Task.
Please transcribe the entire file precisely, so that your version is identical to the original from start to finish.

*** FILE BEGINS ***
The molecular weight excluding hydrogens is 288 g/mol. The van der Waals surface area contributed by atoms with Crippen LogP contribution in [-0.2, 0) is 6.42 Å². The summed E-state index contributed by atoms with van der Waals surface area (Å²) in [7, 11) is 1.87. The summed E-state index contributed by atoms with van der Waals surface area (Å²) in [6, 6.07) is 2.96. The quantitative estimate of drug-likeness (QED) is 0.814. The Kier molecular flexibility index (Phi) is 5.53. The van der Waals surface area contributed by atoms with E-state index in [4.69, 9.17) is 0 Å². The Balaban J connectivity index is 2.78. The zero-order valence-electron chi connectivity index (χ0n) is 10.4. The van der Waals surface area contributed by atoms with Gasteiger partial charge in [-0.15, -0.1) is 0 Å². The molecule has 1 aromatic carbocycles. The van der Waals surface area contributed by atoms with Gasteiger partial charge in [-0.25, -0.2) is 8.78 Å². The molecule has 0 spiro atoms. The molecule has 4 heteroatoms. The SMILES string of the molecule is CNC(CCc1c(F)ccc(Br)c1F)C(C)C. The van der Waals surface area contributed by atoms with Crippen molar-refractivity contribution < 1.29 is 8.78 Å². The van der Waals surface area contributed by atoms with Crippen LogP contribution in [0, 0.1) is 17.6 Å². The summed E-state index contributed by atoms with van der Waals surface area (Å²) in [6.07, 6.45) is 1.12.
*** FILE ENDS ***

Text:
The molecular weight excluding hydrogens is 288 g/mol. The van der Waals surface area contributed by atoms with Crippen LogP contribution in [-0.2, 0) is 6.42 Å². The summed E-state index contributed by atoms with van der Waals surface area (Å²) in [7, 11) is 1.87. The summed E-state index contributed by atoms with van der Waals surface area (Å²) in [6, 6.07) is 2.96. The quantitative estimate of drug-likeness (QED) is 0.814. The Kier molecular flexibility index (Phi) is 5.53. The van der Waals surface area contributed by atoms with E-state index in [4.69, 9.17) is 0 Å². The Balaban J connectivity index is 2.78. The zero-order valence-electron chi connectivity index (χ0n) is 10.4. The van der Waals surface area contributed by atoms with Gasteiger partial charge in [-0.15, -0.1) is 0 Å². The molecule has 1 aromatic carbocycles. The van der Waals surface area contributed by atoms with Gasteiger partial charge in [-0.25, -0.2) is 8.78 Å². The molecule has 0 spiro atoms. The molecule has 4 heteroatoms. The SMILES string of the molecule is CNC(CCc1c(F)ccc(Br)c1F)C(C)C. The van der Waals surface area contributed by atoms with Crippen molar-refractivity contribution < 1.29 is 8.78 Å². The van der Waals surface area contributed by atoms with Crippen LogP contribution in [0, 0.1) is 17.6 Å². The summed E-state index contributed by atoms with van der Waals surface area (Å²) in [6.07, 6.45) is 1.12.